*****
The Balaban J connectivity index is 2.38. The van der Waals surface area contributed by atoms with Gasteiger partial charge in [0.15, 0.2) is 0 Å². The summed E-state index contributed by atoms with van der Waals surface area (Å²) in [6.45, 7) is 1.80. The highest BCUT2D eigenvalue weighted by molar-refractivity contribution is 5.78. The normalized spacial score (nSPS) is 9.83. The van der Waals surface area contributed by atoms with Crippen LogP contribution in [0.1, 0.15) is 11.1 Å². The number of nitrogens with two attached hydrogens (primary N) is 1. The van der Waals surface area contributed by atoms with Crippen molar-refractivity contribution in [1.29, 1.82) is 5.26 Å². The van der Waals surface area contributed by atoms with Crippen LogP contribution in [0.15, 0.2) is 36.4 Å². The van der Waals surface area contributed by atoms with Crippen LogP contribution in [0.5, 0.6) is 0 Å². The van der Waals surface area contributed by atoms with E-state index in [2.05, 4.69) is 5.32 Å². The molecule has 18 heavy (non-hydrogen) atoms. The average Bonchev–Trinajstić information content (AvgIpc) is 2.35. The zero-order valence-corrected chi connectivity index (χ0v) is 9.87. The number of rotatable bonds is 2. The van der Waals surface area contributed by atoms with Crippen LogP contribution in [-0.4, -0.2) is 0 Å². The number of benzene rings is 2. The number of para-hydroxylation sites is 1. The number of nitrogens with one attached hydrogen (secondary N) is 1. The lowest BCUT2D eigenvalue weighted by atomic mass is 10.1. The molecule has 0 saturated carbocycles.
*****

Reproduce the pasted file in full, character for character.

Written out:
The Balaban J connectivity index is 2.38. The van der Waals surface area contributed by atoms with Gasteiger partial charge in [0.15, 0.2) is 0 Å². The summed E-state index contributed by atoms with van der Waals surface area (Å²) in [6.45, 7) is 1.80. The highest BCUT2D eigenvalue weighted by molar-refractivity contribution is 5.78. The normalized spacial score (nSPS) is 9.83. The van der Waals surface area contributed by atoms with Crippen LogP contribution in [0.1, 0.15) is 11.1 Å². The number of nitrogens with two attached hydrogens (primary N) is 1. The van der Waals surface area contributed by atoms with Crippen molar-refractivity contribution in [1.29, 1.82) is 5.26 Å². The van der Waals surface area contributed by atoms with Crippen LogP contribution in [0.15, 0.2) is 36.4 Å². The van der Waals surface area contributed by atoms with Crippen LogP contribution in [0.5, 0.6) is 0 Å². The van der Waals surface area contributed by atoms with E-state index in [2.05, 4.69) is 5.32 Å². The molecule has 18 heavy (non-hydrogen) atoms. The average Bonchev–Trinajstić information content (AvgIpc) is 2.35. The zero-order valence-corrected chi connectivity index (χ0v) is 9.87. The number of rotatable bonds is 2. The van der Waals surface area contributed by atoms with Crippen LogP contribution in [-0.4, -0.2) is 0 Å². The number of benzene rings is 2. The number of para-hydroxylation sites is 1. The number of nitrogens with one attached hydrogen (secondary N) is 1. The lowest BCUT2D eigenvalue weighted by atomic mass is 10.1. The molecule has 0 saturated carbocycles.